Via a presentation made today at the annual meeting of the American Society of Tropical Medicine and Hygiene:
Polio cases worldwide reached historic lows in 2012, and for the first time there were no new outbreaks beyond countries already harboring the disease, leaving researchers confident that a massive and re-energized international campaign to eradicate polio is on a path to success, according to presentations today at the annual meeting of the American Society of Tropical Medicine and Hygiene (ASTMH).
Globally there were 177 polio cases through October 2012, a drop from 502 during the same period last year.
Despite the dramatic drop, polio experts noted challenges in Pakistan posed by parents who refuse to vaccinate their children and in Nigeria where polio cases more than doubled in 2012 and threatened to re- infect currently polio-free countries. Pakistan, Nigeria and Afghanistan are the only countries where polio remains endemic and are the battle grounds of efforts to make polio only the second human disease, after smallpox, to be completely eliminated.
Steven Wassilak, MD, a medical epidemiologist and polio expert at the US Centers for Disease Control and Prevention (CDC), said new data from Pakistan show that of the two types of wild polio virus (WPV1 and WPV3) circulating in the country, the one known as WPV3 - or Type 3 - is close to being eliminated.
“There have not been any Type 3 cases reported for six months, which is the longest gap in incidence there to date,” he said. “CDC works with Pakistan officials to monitor different chains of transmission over time and Type 3 is now down to only one chain, which is an indication that we are close to breaking the last link of Type 3.”
CDC, which has led the effort to establish a global network of laboratories to track and sequence the genome of the wild polio virus, is one of four partners spearheading the Global Polio Eradication Initiative along with Rotary International, UNICEF and the World Health Organization (WHO), with great support from the Bill and Melinda Gates Foundation. In September, the partners along with leaders from Pakistan, Nigeria, and Afghanistan met at United Nations Headquarters in New York to reaffirm the Emergency Action Plan against polio, launched in May. The initiative includes a “surge of human resources” involving 4,000 people who have been deployed to complete the eradication effort.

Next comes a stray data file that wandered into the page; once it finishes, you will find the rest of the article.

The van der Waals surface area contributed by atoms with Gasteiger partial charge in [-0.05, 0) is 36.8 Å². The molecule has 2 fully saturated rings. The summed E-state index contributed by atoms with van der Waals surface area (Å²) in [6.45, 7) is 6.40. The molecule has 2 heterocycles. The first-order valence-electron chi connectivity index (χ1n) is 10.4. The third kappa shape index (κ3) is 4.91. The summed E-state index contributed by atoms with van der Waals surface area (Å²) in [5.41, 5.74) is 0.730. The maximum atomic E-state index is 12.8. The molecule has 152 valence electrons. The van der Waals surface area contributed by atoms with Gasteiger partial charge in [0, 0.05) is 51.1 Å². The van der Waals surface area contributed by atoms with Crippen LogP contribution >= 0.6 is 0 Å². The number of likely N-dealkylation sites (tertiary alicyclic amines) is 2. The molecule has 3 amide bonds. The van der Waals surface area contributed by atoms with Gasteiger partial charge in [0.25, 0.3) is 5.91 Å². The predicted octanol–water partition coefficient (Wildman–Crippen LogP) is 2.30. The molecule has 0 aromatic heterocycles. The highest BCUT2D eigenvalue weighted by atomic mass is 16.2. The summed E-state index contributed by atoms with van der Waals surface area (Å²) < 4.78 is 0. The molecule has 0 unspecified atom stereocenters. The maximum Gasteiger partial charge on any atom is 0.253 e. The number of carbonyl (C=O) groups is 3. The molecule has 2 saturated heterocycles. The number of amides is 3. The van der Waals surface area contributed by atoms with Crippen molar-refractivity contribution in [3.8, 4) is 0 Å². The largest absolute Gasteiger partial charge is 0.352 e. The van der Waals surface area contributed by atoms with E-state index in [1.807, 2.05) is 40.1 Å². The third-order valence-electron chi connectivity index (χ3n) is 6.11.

New Study Finds Vaccine Refusals Remain Barrier to Elimination
At the ASTMH conference, Anita Zaidi, MD, a pediatrician at Aga Khan University in Karachi who serves on Pakistan’s National Immunization Technical Advisory Group, is presenting new data showing that while Pakistan has made major progress against polio by expanding immunization campaigns, the remaining challenge is not one easily solved by additional resources.
“We found that in Karachi, a key reason children fail to get immunizations is not due to lack of access, but because their parents refuse to participate,” Zaidi said. “That is a big challenge and not something that can be overcome only by expanding immunization campaigns.”
In a study published in the Bulletin of the World Health Organization (WHO), Zaidi and her colleagues found that in Karachi, “parent refusal was the most common reason given for the failure of children to participate in two recent polio supplementary immunization activities,” accounting for 74 percent of missed immunizations.